I confess myself somewhat confused by the outrage being expressed over the treatment of Air Force cadet ‘Kate.’

Even commentators like John Ray and Andrew Bolt, normally supportive of the defence forces, have rushed to join the chorus of condemnation directed at the Defence Force Academy and its Commanding Officer, Commodore Bruce Kafer.

As I understand it, this is the sequence of events:

‘Kate’ was due to attend disciplinary hearings for conduct relating to alcohol and unauthorised absences.

Before these could be heard, she made allegations that a consensual sexual encounter with another cadet had been secretly videoed by that person, and relayed to other cadets.

The Academy contacted police to check whether these allegations, if true, constitued a criminal offence and should be the subject of a police investigation. The police advised that this was not the case. This meant the videoing ‘Kate’ claimed had happened was a disciplinary matter to be investigated internally.

‘Kate’ was advised of this, told that she had the support of staff, and and that the hearings relating to alleged breaches of codes of conduct by her could be delayed if she wished.

‘Kate’ then contacted the media to complain about her treatment.

She subsequently met with Commanding Officer Kafer, who reiterated his support for her, and his intention that her complaint should be properly investigated.

He reminded her that he also had a duty of care to the Academy and to other cadets, including the cadet against whom she had made the allegation.

He told her that there appeared to be some anger amongst the other cadets over her decision to make her allegation public before it could be investigated or any action taken.

He suggested that an apology to the other cadets for that decision might go some way towards repairing the relationship between her and them. It soon became clear that the anger felt by the other cadets towards her made this impractical.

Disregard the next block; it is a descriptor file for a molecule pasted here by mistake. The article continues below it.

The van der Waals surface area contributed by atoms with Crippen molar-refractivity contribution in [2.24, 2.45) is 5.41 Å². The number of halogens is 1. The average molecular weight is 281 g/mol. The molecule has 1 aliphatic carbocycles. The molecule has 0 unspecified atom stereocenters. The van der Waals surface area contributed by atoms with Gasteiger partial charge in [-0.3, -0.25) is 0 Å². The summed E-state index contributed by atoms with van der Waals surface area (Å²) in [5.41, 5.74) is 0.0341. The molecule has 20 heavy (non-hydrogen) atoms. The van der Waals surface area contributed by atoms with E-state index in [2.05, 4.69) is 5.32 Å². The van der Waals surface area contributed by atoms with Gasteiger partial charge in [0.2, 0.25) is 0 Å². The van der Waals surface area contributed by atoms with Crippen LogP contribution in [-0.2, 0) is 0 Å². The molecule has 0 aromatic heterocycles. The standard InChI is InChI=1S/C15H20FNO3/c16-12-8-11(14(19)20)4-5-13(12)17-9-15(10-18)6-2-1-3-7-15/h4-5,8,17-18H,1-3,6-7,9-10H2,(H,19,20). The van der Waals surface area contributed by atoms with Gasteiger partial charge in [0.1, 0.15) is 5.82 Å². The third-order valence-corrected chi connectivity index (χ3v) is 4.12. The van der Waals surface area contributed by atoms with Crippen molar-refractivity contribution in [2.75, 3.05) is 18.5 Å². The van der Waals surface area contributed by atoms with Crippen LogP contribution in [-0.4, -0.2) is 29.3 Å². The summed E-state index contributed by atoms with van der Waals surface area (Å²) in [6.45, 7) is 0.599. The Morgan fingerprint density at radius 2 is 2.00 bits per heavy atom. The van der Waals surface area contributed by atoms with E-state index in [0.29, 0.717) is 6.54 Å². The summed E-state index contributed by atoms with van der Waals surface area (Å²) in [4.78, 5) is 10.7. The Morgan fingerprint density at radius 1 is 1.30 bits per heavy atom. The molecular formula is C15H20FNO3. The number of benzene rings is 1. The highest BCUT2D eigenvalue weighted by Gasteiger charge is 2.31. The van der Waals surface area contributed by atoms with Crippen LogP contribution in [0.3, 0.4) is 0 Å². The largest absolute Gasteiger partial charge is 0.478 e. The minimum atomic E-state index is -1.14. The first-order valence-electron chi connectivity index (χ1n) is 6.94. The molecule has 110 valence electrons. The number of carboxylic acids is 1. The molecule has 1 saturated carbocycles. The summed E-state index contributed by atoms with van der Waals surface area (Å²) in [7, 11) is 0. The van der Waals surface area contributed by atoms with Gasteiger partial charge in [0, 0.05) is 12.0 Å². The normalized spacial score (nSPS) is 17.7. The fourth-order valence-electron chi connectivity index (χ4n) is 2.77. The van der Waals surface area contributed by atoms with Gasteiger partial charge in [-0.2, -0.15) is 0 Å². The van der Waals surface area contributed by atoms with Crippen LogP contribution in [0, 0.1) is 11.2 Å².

‘Kate’ continued her complaints to media organisations.

That’s what happened. I am struggling to see how the actions of Commodore Kafer or other academy staff were at any point inappropriate.

Her complaints were taken seriously. The police were contacted. She was offered a delay in hearing of complaints made against her. She was offered support.

When she contacted the media, her story had the potential to bring the academy and its officers, and her fellow cadets, into disrepute. It is difficult to see how she intended anything else.

If that was her intention, she has certainly been successful, with Defence Minister Stephen Smith denouncing academy staff and Commodore Kafer in particular as “stupid and insensitive.”

But there is no reason, except Minister Smith’s and the media’s rush to judgement, to think that the Academy’s investigation would not have been thorough and fair.

If the facts were as Kate claimed, it is likely the cadets involved would have been subject to sanctions not just by their commanding officers, but by other cadets. The use and betrayal of one’s peers, for sex or anything else, is not taken lightly.

One of the things that is telling about this is that Kate’s fellow cadets, the people who know her best and are best placed to know what happened, regarded her actions as a betrayal of them and of the Academy.

Just one more brief thought.

In any situation where young men and women work or study together, you will find a small minority of men who regard women as sexual objects, sport. You will also find a small minority of women who use their sexuality to manipulate and blackmail. Neither are well-regarded by their peers.

There is a simple rule for avoiding difficulties with either of these obnoxious minorities: Keep your pants on and get on with your job.

I might add a second rule. You’re supposed to be grown-ups, leaders. If you break rule one and then feel used or manipulated, don’t come whining to us.

I think the majority of cadets would agree.